For all the discussion to the contrary, “Ted Lasso” has never been a show about just being a nice guy. Rather, the Apple TV+ series has consistently tried to reveal the challenges and opportunities that come from discovering what we owe each other if we want to belong to a community. What we owe each is care, or love, or what at the close of last season we called caritas.

But as the show enters its final season, it has time to put those lessons into practice. It turns out that having a revelation is relatively easy. Actually using that revelation to effect change, whether in expressing actual caritas (selfless love) for others or in trying to win the Premier League for the first time, is much harder.

Back to that visit to the sewer. The visit is almost a disaster – not because anyone falls in, but because when the team climbs back up into the sunlight they’re confronted by a ghost from the past.

While in the sewer, someone had taken a picture of the team and posted it on Twitter. Nate, estranged from Ted and now manager of the rival (and real) London team West Ham United, uses the photo to mock Ted and AFC Richmond at a televised press conference. And it’s this, as well as Ted’s reaction at his own press conference, that seems to reveal the theme that will usher the show towards its resolution at the end of this season. The past, and more specifically the stories that our characters have told themselves about that past, are lurking – sometimes unseen – behind everyone’s actions.

Cristo Fernández, Kola Bokinni, Toheeb Jimoh and Billy Harris in "Ted Lasso."

Nate, in mocking Ted, is still hurt by thinking Ted abandoned him. Ted, in turn, manages to defuse the situation by, well, being Ted. He wishes Nate well but reveals that he’s still hurt by Nate’s actions. So he makes a joke about Nate’s insult being too simple, then comes up with a lot of other insults Nate could have used against Ted. He gets the press involved, making them co-conspirators in mocking him, but really as a way of undermining Nate’s hostility.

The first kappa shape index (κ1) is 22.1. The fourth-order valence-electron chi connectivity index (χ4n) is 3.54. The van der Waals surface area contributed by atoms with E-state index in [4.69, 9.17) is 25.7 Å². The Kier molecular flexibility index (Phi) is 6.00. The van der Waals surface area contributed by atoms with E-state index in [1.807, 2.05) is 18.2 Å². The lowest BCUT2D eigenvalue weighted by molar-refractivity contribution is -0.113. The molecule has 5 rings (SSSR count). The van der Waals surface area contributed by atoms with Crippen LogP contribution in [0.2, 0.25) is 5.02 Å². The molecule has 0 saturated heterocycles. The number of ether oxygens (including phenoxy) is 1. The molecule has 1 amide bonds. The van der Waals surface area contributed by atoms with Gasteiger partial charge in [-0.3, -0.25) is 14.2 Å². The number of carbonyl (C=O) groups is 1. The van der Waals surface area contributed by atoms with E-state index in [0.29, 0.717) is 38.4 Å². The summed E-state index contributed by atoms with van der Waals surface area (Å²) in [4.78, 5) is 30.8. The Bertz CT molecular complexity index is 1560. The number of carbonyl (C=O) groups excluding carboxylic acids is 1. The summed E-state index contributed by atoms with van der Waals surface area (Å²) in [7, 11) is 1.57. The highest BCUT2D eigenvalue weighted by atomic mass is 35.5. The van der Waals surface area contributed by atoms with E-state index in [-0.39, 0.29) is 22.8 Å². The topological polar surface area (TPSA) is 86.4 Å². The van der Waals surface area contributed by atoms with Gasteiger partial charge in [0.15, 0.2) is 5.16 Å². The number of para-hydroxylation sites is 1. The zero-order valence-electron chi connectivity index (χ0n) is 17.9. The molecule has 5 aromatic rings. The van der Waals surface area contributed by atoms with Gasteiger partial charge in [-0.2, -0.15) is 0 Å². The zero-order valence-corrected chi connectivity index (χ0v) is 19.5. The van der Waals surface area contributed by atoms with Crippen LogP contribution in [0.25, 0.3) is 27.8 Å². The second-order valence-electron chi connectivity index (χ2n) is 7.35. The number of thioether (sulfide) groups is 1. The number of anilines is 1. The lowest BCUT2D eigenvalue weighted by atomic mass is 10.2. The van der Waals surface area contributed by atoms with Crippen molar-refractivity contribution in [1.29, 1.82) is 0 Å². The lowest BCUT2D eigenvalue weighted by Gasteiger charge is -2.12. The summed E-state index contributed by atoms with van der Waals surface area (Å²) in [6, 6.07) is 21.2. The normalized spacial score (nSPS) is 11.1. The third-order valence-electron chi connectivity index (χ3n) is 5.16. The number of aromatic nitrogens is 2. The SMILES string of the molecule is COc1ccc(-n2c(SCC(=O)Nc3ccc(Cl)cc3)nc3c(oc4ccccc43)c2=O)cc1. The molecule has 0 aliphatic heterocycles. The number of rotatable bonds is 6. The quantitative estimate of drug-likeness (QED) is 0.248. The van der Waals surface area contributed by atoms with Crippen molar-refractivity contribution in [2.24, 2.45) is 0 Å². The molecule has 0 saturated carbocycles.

Nate, it should be said, doesn’t seem to learn his lesson and we see him slam his computer in frustration. But Rebecca, who had been urging Ted that he needs to “fight more,” this season is persuaded that community can be built through love, through caritas, through humor, not necessarily in opposition even to people who approach you with hostility. But how we tell the stories about ourselves, whether through self-deprecating jokes like Ted or pointed derision like Nate, shape what’s possible.

As historians, we like to tell our students when they’re confronted with a puzzle – with a problem of what something means – that it’s always best to return ad fontes (“to the sources”). We do this because the stories people tell about the past, whether it be about a nation or a romantic relationship, pile up over time. This is the core of what history is. Pushing away all those layers won’t necessarily get us to a particular truth about what something means, but it will help us understand why and how certain stories have been told about an event. History doesn’t rule our actions entirely, but it does shape at least in part how we got to where we are and why we think our choices are so constrained.

Season Three of “Ted Lasso” shows that there’s a specter haunting west London – the specter of the past. Ted is still tormented by his decision to come to London. Rebecca continues to be haunted by her relationship with Rupert. Keeley is bedeviled by her new job and relationship with Roy. And Nate cannot escape his past actions towards Ted at the end of last season.

As we watch along and root for AFC Richmond, we can only hope that Ted and everyone else also pauses to think about the past, understand why they are where they are, and realize they can use that past to find better possible worlds.